Carl Froch vs. George Groves 2: Each Fighter's Biggest Keys to Victory

Rob GoldbergFeatured ColumnistMay 31, 2014

LONDON, ENGLAND - MAY 29:  Promoter Eddie Hearn stands inbetween Carl Froch and George Groves as they go head to head during a press conference to announce the upcoming WBA & IBF Super Middleweight World Championship fight between Carl Froch and George Groves at Wembley Stadium on May 29, 2014 in London, England.  (Photo by Jordan Mansfield/Getty Images)
Jordan Mansfield/Getty Images

One of the biggest boxing matches in British history will take place Saturday in the epic rematch of George Groves and Carl Froch at Wembley Stadium.

Froch comes in as the IBF and WBA Super Middleweight Champion, a title he retained with a ninth-round knockout of Groves last November. Of course, it was far from a one-sided affair as the champion was knocked down early and was hurt pretty badly throughout the match.

This time around, both sides are ready for a battle that should be thrilling to watch from beginning to end. With the tens of thousands of fans in attendance at the stadium, it will be even more exciting.

While both fighters have a chance to come away a champion, the eventual winner will be the one who does a better job following these keys to victory.


George Groves: Must Pace Himself

There has been a lot of talk from both sides, but Groves was very specific in his plan against his opponent, as reported by The Guardian:

It’ll be the left hook that finishes Carl Froch on Saturday night. Anyone who has watched the media workouts will know we’ve been working on left hooks and the left hook will work. I’m going to go out and perform on Saturday night and become world champion and do it on the big stage looking very good doing it.

Not only is it a poor idea to tell your opponent what you plan to do, but the idea of going after him with a big hook is also not a good strategy.

In the last match, it was clear that Groves tired himself out attempting to finish his opponent early. By the end of the competition, Froch had more energy and was able to come away the winner.

This time around, Groves needs to avoid even trying to go for a knockout, as noted by Ian Darke of BT Sport:

That could help him get a win instead of just an impressive loss.

Froch has one of the strongest chins in the sport and is rarely even in trouble in his fights. Even with Groves' pure power, it is unlikely that this match turns into a knockout (unless it is stopped too soon).

The 26-year-old fighter will not be able to sneak up on anyone in this bout. Groves has to use his speed and find a way to remain disciplined throughout all 12 rounds to keep instilling damage on his older opponent.

In reality, it should be the younger boxer who stays fresher than his opponent at the end of a long match, and that will be his chance to earn a win.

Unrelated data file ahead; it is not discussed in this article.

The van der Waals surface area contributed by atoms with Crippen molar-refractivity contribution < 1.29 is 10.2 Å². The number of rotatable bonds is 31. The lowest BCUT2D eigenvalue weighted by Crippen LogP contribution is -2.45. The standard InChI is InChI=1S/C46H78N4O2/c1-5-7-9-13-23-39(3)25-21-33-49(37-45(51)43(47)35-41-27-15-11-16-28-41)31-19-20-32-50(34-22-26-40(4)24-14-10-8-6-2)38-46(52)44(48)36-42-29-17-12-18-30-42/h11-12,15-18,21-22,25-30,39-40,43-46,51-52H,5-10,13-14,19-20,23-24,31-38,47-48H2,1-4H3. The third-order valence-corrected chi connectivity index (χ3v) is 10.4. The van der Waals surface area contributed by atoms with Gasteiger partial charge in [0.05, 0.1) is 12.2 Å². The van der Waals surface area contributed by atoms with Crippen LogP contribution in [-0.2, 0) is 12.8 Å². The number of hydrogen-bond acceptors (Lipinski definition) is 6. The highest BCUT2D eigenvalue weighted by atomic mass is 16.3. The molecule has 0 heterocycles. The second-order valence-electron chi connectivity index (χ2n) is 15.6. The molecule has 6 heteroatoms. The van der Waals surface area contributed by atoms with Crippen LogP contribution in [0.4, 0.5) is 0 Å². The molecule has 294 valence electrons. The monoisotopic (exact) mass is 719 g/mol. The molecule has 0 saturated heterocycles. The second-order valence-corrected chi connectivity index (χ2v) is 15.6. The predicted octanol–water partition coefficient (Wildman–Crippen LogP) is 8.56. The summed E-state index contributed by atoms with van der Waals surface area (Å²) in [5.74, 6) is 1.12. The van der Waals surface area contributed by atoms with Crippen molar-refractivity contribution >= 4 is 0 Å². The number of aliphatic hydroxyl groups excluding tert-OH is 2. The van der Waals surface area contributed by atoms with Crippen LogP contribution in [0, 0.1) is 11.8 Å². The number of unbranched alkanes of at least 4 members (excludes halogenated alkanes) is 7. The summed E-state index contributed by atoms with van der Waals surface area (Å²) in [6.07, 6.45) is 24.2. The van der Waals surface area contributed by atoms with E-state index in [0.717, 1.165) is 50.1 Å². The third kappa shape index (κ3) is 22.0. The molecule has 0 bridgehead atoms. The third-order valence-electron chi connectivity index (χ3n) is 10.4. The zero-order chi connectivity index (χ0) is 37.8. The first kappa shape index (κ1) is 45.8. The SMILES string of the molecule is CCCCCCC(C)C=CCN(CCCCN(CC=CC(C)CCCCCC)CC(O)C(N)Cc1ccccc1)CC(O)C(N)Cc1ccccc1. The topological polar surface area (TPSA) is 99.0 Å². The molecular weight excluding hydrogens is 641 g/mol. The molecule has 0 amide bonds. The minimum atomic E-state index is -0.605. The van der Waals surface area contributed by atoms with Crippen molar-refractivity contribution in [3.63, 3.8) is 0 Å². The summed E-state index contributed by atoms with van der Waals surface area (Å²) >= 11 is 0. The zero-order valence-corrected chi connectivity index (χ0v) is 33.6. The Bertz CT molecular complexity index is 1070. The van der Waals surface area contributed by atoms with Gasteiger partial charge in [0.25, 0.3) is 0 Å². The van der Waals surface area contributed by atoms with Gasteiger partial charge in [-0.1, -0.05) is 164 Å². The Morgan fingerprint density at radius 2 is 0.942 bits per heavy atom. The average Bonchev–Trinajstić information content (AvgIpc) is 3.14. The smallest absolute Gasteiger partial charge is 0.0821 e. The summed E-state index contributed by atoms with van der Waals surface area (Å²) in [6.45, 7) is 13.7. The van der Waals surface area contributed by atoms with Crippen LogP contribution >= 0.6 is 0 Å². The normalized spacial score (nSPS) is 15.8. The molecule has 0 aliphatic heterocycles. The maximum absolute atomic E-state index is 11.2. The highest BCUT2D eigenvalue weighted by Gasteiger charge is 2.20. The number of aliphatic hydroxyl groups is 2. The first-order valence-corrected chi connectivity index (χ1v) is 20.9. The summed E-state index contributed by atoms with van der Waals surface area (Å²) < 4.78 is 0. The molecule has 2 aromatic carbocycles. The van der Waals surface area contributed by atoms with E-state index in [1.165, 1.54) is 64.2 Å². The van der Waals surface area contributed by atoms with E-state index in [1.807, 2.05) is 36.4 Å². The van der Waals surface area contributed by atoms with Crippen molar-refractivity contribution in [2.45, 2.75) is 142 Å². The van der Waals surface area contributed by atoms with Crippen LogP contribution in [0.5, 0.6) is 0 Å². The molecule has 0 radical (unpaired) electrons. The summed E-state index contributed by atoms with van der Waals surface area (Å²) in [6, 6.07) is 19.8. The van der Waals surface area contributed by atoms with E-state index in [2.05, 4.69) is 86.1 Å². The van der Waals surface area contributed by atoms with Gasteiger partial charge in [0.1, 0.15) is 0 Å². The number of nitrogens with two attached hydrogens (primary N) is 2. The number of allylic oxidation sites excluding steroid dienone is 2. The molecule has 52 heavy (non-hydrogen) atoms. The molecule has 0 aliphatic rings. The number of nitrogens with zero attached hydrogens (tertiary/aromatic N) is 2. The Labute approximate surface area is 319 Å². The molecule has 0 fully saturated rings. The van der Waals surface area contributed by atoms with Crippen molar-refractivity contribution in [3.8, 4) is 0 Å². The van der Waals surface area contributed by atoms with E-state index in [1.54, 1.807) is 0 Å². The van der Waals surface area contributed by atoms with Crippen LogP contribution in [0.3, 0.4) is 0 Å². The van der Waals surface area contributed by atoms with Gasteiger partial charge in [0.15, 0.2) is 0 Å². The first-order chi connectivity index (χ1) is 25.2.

Carl Froch: Stay Focused

MANCHESTER, ENGLAND - NOVEMBER 23:  Carl Froch bombards George Groves during their IBF and WBA World Super Middleweight bout at Phones4u Arena on November 23, 2013 in Manchester, England.  (Photo by Scott Heavey/Getty Images)
Scott Heavey/Getty Images

The first time out, Froch was simply not ready for the speed and strength of his opponent. He went down in the first round and needed a few more rounds just to recover.

He recently discussed the problem, saying, "I gave him the advantage in the first fight, allowed him to get comfortable and let his shots go. I took too many steps back but I won't be taking a backward step in this fight," according to the Associated Press (h/t USA Today).

The constant back-and-forth trash talk will attempt to bait Froch into a toe-to-toe fight. To make matters worse, the champion will be trying to prove to everyone that the first fight was not a fluke.

There are obviously quite a few who thought the bout was stopped too soon, including ESPN's Dan Rafael:

It would make sense for Froch to come out firing in an attempt dominate his opponent. He wants to prove doubters wrong and show that he is one of the best pound-for-pound boxers in the world.

However, this would not be a good decision for the veteran fighter. He needs to be smart and not get caught up in a street fight when he can use his experience to win the match in the judge's eyes.

Froch does not need to dance around the ring like Floyd Mayweather, but he has to avoid getting caught up in a place where Groves can land a square punch and knock him out. This requires focus to remain in the right position, as well as maturity to avoid letting his ego get the best of him.

This will be an outstanding fight between two great boxers, but Froch will be able to retain his titles if he uses his technique to his advantage.


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